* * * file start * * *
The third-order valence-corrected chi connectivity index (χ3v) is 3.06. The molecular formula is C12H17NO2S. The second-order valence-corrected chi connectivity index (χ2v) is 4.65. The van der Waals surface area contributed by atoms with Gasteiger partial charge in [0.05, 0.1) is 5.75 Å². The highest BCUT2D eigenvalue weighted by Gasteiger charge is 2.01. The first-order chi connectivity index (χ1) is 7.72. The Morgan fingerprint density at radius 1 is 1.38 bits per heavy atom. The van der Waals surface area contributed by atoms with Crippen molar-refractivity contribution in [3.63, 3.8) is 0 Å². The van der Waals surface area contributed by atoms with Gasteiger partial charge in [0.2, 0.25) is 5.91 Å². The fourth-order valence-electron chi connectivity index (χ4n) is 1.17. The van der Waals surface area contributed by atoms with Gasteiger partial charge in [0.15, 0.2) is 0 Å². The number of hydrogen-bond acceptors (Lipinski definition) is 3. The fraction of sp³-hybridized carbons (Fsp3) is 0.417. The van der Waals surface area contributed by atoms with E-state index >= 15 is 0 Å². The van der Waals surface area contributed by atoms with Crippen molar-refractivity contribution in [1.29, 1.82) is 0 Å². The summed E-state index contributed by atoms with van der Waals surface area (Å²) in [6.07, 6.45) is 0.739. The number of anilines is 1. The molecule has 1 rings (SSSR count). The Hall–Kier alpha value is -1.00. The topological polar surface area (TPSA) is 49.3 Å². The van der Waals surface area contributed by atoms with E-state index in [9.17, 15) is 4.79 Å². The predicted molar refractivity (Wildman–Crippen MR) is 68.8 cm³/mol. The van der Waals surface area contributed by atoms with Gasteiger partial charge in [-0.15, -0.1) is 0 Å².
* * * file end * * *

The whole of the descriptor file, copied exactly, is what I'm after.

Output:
The third-order valence-corrected chi connectivity index (χ3v) is 3.06. The molecular formula is C12H17NO2S. The second-order valence-corrected chi connectivity index (χ2v) is 4.65. The van der Waals surface area contributed by atoms with Gasteiger partial charge in [0.05, 0.1) is 5.75 Å². The highest BCUT2D eigenvalue weighted by Gasteiger charge is 2.01. The first-order chi connectivity index (χ1) is 7.72. The Morgan fingerprint density at radius 1 is 1.38 bits per heavy atom. The van der Waals surface area contributed by atoms with Crippen molar-refractivity contribution in [3.63, 3.8) is 0 Å². The van der Waals surface area contributed by atoms with Gasteiger partial charge in [0.2, 0.25) is 5.91 Å². The fourth-order valence-electron chi connectivity index (χ4n) is 1.17. The van der Waals surface area contributed by atoms with Gasteiger partial charge in [0.15, 0.2) is 0 Å². The number of hydrogen-bond acceptors (Lipinski definition) is 3. The fraction of sp³-hybridized carbons (Fsp3) is 0.417. The van der Waals surface area contributed by atoms with E-state index >= 15 is 0 Å². The van der Waals surface area contributed by atoms with Crippen molar-refractivity contribution in [1.29, 1.82) is 0 Å². The summed E-state index contributed by atoms with van der Waals surface area (Å²) in [6.07, 6.45) is 0.739. The number of anilines is 1. The molecule has 1 rings (SSSR count). The Hall–Kier alpha value is -1.00. The topological polar surface area (TPSA) is 49.3 Å². The van der Waals surface area contributed by atoms with E-state index in [9.17, 15) is 4.79 Å². The predicted molar refractivity (Wildman–Crippen MR) is 68.8 cm³/mol. The van der Waals surface area contributed by atoms with Gasteiger partial charge in [-0.15, -0.1) is 0 Å².